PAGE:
Monday, May 17, 2010

miles, shmiles

I think I ran five kilometres.

In fact, it may not have been the first time.

Saturday I officially finished the Couch to 5K program. I ran my last 30 minutes with guidance from Get Running, my favorite C25K app. It was a good run, though a little cold.

Sunday I decided to run again. I thought it would be good to get in the habit of running as close to every day as I could manage. There are people who do that, right? I'm sure I've read about people who run five miles or five kilometres every day....

I learned I wasn't anywhere near being able to run every day when I hit the 17-minute mark and had to start walking. My legs were so tired.

I tried running again after a minute or so, but it was a no-go. I walked for another two or three. Then I was able to get back to running. I finished the last kilometre or so that way.

Because I wasn't relying on Get Running anymore, I decided to try a new app. I've used Map My Run a few times online and had intended to get the paid app, but after I read some reviews at the iTunes store, I went with RunKeeper Free instead, and I had a fantastic experience with it.

In fact, I learned something significant: I was much closer to running 5k than I'd ever believed.

My route, according to Map My Run, was 1.44 miles long. I had clearly indicated that I'd gone in one direction for a length of time and then returned the same way, and that's the distance Map My Run gave me.

RunKeeper not only clarified that I'd done more than 1.44 miles, it showed me each kilometre there and back. Just check out the map above to see what I mean, then compare it with this one.

Holy crap! That's five kilometres on there! w00t!

Yes, I walked some of it, but damn, I'm close! I thought I had ages to go before I hit the 5k mark.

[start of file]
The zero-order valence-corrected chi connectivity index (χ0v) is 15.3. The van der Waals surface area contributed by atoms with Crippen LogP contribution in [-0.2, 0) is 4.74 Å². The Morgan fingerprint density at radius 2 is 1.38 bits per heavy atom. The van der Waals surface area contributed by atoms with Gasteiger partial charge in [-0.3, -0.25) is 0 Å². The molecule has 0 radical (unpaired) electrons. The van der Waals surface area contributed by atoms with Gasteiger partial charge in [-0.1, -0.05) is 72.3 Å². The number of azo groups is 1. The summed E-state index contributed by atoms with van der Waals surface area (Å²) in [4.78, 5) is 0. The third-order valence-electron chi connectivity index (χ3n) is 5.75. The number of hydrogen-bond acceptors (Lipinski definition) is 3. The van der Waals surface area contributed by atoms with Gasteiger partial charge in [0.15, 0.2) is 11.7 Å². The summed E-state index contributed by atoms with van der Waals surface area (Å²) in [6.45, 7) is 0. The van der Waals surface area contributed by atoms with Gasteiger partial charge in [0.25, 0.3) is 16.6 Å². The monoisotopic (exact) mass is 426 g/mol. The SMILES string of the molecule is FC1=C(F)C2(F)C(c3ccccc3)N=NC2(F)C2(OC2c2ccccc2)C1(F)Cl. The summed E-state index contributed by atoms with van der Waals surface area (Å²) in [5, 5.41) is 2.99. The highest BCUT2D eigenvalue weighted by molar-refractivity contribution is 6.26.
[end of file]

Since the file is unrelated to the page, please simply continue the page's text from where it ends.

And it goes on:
I'll be buying the 'pro' version of RunKeeper soon, but I'm pretty impressed with the free one. Even the RunKeeper Web site is worth a move from Map My Run; it doesn't have that horrid advertising all over it and it gives me clear maps, elevation representations, speed and pace information, and practical options to configure. Best of all, every user gets the same experience; a fee will get me more detailed reports about my fitness activities but I'm not nearly anal enough for that, yet.

By the way, the app isn't the only new technology I've added to my running experience: I dug out a heart rate monitor I'd purchased when I used to cycle regularly. It needed new batteries - and changing the one in the watch portion almost caused my head to explode - but it's given me a good idea of how much work I'm putting into the running. It's also given me a desire for a better monitor, one that can track calories - RunKeeper Free told me I'd burned 423 calories on Sunday, which sounded very familiar - but I've spent quite enough money on this activity in the last month. More gadgets and gear will have to wait.

Oh, and so will another run. But my legs will thank me for that.

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